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Cultural Capital

The Real Housewives of New York City Really Live in the Past

And I can't wait until this season is in the past, too.

RHONY cast member Ubah Hassah surrounded by the "Find my iPhone" logo.
(Photo by Gavin Bond / Bravo)

Tony Soprano once said, "'Remember when' is the lowest form of conversation." I don't think any of the current cast members of "The Real Housewives of New York City" have seen "The Sopranos," because oh my God, these women cannot stop taking trips down memory lane.

Whether they're rehashing the troubling pasts that led them to become the glamorous socialites they are today—OK, Gatbsy—or regaling each other with "embarrassing" stories about, I don't know, falling down at a gala or a club, these women seem to live primarily in the past. I'm not a psychologist. (If I was, I would prescribe myself a hearty dose of "stop watching 'The Real Housewives of New York City.'") But if I had to make a diagnosis, I would guess that these women love reminiscing because their lives right now are boring. They're employed; they're mothers; they're doing responsible things like abstaining from alcohol and freezing their eggs. It's all the kind of behavior I'd expect to see on a vlog about a corporate retreat for a successful startup that makes period underwear or fashionable laptop cases—not on a Bravo show.

I've said it before, and I'll say it again: This does not make for good television. I am tired. I need a vacation from the vacation these women are on.

This week, the RHONY girls continued their sort of tense trip in Anguilla, orchestrated by Sai De Silva. They spend time on a yacht, and harangue Jessel Taank about whether or not she's lying about her upbringing, then they go to dinner and talk about how hard they used to party, and then they hang out in their palatial rental home, where we finally got a hint of vintage RHONY conflict. Erin Lichy hides Ubah Hassan's phone as a "prank," and Hassan is furious when the ruse is revealed—which really freaks the rest of the women out.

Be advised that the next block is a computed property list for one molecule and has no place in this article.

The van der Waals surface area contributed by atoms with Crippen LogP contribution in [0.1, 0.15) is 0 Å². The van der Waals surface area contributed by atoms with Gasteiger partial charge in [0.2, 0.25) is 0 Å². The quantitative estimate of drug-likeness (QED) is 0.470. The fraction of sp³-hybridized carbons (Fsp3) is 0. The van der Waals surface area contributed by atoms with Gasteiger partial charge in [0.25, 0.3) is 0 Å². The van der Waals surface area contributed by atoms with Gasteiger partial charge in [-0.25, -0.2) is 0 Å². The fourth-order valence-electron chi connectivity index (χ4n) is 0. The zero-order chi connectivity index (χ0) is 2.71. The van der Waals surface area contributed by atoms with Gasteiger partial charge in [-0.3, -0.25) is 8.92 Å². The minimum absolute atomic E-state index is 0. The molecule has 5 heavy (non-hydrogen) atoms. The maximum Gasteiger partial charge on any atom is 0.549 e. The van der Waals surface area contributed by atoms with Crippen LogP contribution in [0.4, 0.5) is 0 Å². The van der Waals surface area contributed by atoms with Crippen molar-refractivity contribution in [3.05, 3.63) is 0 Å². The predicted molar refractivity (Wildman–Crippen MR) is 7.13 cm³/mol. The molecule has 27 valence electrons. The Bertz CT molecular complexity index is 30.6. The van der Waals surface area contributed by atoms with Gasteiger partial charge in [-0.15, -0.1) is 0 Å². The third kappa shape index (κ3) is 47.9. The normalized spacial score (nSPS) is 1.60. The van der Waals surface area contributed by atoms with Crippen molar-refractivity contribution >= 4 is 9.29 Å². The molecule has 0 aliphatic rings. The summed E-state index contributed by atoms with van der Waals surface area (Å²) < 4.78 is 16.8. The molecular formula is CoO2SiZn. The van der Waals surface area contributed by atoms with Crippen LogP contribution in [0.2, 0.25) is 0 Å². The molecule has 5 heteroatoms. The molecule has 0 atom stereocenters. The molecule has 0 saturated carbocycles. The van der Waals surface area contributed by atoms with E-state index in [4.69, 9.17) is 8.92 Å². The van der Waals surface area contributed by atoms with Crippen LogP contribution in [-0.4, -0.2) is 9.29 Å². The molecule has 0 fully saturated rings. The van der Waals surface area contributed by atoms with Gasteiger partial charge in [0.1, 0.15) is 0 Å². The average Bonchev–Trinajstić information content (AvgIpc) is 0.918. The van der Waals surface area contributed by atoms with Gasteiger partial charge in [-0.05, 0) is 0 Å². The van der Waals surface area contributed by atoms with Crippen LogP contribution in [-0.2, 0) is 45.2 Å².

Finally, in the last few minutes of the episode, Hassan gets in Lichy's face and takes the other woman's sunglasses. "You took my fucking phone," she says, while Lichy retreats, repeating, "Ubah, get away from me, get away from me right now." Sorry, but you're going to get frightened when a woman has an outsized reaction on Women Having Outsized Reactions: New York City Edition? Literally get with the program! 

Anyway, here's to hoping this is a taste of what's to come. I don't want to dwell on the past but remember when this show had a stacked cast of reality TV savants? 

Most authentic New York City moment: Competing for gold at the Broke Olympics

Last week, Taank did the classic play of being a little dodgy about how much help she received from her supportive family when she moved to New York City. This week, Sai De Silva countered with a move of her own: out-struggling Taank. When Taank says there were times when she was an intern living with her uncle that she only had $20 in her bank account, De Silva counters with feeling: "There was a point where I had zero dollars and zero cents…it was negative $498… all I ever was was [overdrafted]! Do you know what it feels like to have no money, no parents' house to crash in? Having 20 bucks in my bank account was a dream when I was young!" OK, word! 

Maybe instead of bickering, these women should take some time to reflect on the fact that their apparently radically different life experiences led them to what they do have in common—which, as I mentioned in the first installment of this column (how naive I was back then…), is that they both grew up to be RHONY cast members who named their kids "Rio."

Least authentic New York City moment: UCB x RHONY when?

Lichy wasn't the only cast member who was disturbed that Hassan didn't find the phone-hiding prank funny. "Know when a joke is a joke, like everybody needs to take a humor class or go to a comedy workshop," Brynn Whitfield says, which is rich coming from someone whose single joke is clumsy sexual innuendo of the "Oh, you spend a lot of time on your knees?" or "Why don't you squirt that shot into my mouth?" variety. A real New Yorker would know that taking a comedy class as a 30- or 40-something is a punishment for liking improv, not an educational experience. 

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